The web site
has a link to a video where some creationists in the UK – they actually call themselves creationists – say that they can absolutely falsify evolution. Their argument? They can prove that the universe is geocentric. The creationist argument used in this particular video relates to the Michelson – Morley experiment. As the video states, that is “the most famous non-result in scientific history”.
It is, of course, completely ludicrous to believe that the universe is geocentric. But the video is interesting for two reasons.
First, I think that it is a good example of the sorts of arguments that creationists are fond of. The Michelson – Morley experiment had unexpected results (or more accurately, a lack of results) that surprised scientists. While it is a fairly well-known experiment, it’s likely that 90% or more of the general population has never heard of it. I first heard of it during a college physics class. Not many people take college physics classes.
Of course the vast majority of people do know that mainstream science overwhelmingly believes that the universe – as well as the solar system – is NOT geocentric. Even elementary school science classes talk about the Earth rotating on its axis every 24 hours and revolving around the sun every 365-1/4 days.
But, if you want to make an argument that will impress a relatively unsophisticated audience, do this:
- Describe an experiment with results that surprised scientists.
- Point out that this shows that scientists don’t know everything.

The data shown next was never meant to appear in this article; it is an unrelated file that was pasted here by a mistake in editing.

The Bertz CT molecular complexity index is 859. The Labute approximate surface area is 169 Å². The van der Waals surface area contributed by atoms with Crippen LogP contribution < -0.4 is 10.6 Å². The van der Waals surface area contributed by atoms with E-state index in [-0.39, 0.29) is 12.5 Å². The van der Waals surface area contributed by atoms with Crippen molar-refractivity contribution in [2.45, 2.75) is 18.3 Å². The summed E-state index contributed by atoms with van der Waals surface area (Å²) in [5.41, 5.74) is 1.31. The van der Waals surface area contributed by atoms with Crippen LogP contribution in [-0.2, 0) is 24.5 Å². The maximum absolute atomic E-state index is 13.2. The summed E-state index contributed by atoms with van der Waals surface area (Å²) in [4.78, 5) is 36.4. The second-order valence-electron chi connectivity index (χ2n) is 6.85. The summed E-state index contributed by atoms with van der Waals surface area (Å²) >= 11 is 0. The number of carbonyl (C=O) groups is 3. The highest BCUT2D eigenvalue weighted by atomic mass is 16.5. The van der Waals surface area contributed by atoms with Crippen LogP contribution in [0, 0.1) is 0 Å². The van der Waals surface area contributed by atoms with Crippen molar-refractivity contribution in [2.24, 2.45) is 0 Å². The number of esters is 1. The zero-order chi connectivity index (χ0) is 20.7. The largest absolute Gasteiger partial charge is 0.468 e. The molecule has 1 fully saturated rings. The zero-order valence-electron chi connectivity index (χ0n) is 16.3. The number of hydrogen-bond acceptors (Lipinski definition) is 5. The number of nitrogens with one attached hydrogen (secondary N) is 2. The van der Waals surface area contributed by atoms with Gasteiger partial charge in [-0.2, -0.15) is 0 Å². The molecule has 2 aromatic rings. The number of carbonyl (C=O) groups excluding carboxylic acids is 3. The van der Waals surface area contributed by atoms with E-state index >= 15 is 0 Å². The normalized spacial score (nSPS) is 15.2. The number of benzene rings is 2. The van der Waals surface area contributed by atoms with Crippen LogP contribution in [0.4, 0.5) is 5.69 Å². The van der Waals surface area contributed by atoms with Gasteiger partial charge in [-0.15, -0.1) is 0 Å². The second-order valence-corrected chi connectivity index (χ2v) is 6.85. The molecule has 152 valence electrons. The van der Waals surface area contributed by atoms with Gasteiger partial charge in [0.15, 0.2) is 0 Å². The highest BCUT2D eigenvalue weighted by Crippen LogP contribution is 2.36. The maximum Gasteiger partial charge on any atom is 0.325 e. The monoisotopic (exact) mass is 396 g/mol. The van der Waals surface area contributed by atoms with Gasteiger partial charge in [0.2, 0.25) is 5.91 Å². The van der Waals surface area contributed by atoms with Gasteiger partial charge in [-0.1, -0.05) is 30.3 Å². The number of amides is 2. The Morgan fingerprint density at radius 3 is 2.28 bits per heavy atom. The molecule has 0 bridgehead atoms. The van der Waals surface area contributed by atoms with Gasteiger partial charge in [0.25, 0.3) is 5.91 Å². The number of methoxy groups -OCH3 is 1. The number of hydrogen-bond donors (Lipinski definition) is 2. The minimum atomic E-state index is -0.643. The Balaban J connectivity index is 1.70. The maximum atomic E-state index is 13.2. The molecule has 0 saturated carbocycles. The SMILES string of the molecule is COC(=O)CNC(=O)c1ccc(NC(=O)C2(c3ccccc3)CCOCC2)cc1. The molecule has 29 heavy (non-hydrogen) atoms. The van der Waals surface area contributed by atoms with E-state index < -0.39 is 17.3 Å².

- Claim that the fact that scientists don’t know everything shows that they are wrong about geocentrism.
The Michelson-Morley experiment actually showed that there is no ‘aether’ – a weightless medium through which light propagates. But most people haven’t heard of the ‘aether’ either. (Hey, that rhymes!)
Unsophisticated people end up saying, “Hey! We should teach the controversy!”
At this point you’d expect common sense to kick in. The Michelson-Morley experiment took place in 1887. That’s 123 years ago. If it confirmed geocentrism, wouldn’t someone have noticed over all that time? After all – even so many years later - it is surely still the case that science rejects geocentrism. How can that be the case if this experiment so long ago showed otherwise?
It seems to me that, if we had never heard of that experiment, our common sense would tell us that while it is interesting, we should look into it a little more. Maybe a Google search would work or you could check it out on Wikipedia. People who would simply accept such a claim at face value are the same sort of people who would buy the Brooklyn Bridge from a stranger.
As we’ve discussed, a scientific consensus doesn’t prove anything. The scientific consensus before the Michelson-Morley experiment was that an aether existed. That was wrong.
But surely a strong consensus indicates that there must be SOME evidence supporting that consensus. So shouldn’t a rational person be a bit skeptical about individual experiments – especially ones performed long ago – that supposedly falsify some widely-held scientific hypothesis?
OF COURSE THEY SHOULD!
For some reason, creationists don’t do that. Creationists who claim that “There is NO evidence supporting evolution” are necessarily totally deluding themselves. Evolution may be wrong (though I surely don’t think that it is). But it is impossible to believe that there is NO evidence supporting evolution!
But, of course, a second question from this video is very obvious:
How could geocentrism falsify evolution?
Hopefully some creationist can answer this question. Note that I don’t expect anyone to actually believe that geocentrism is true. Instead I’m asking that IF geocentrism was true, how would that falsify evolution?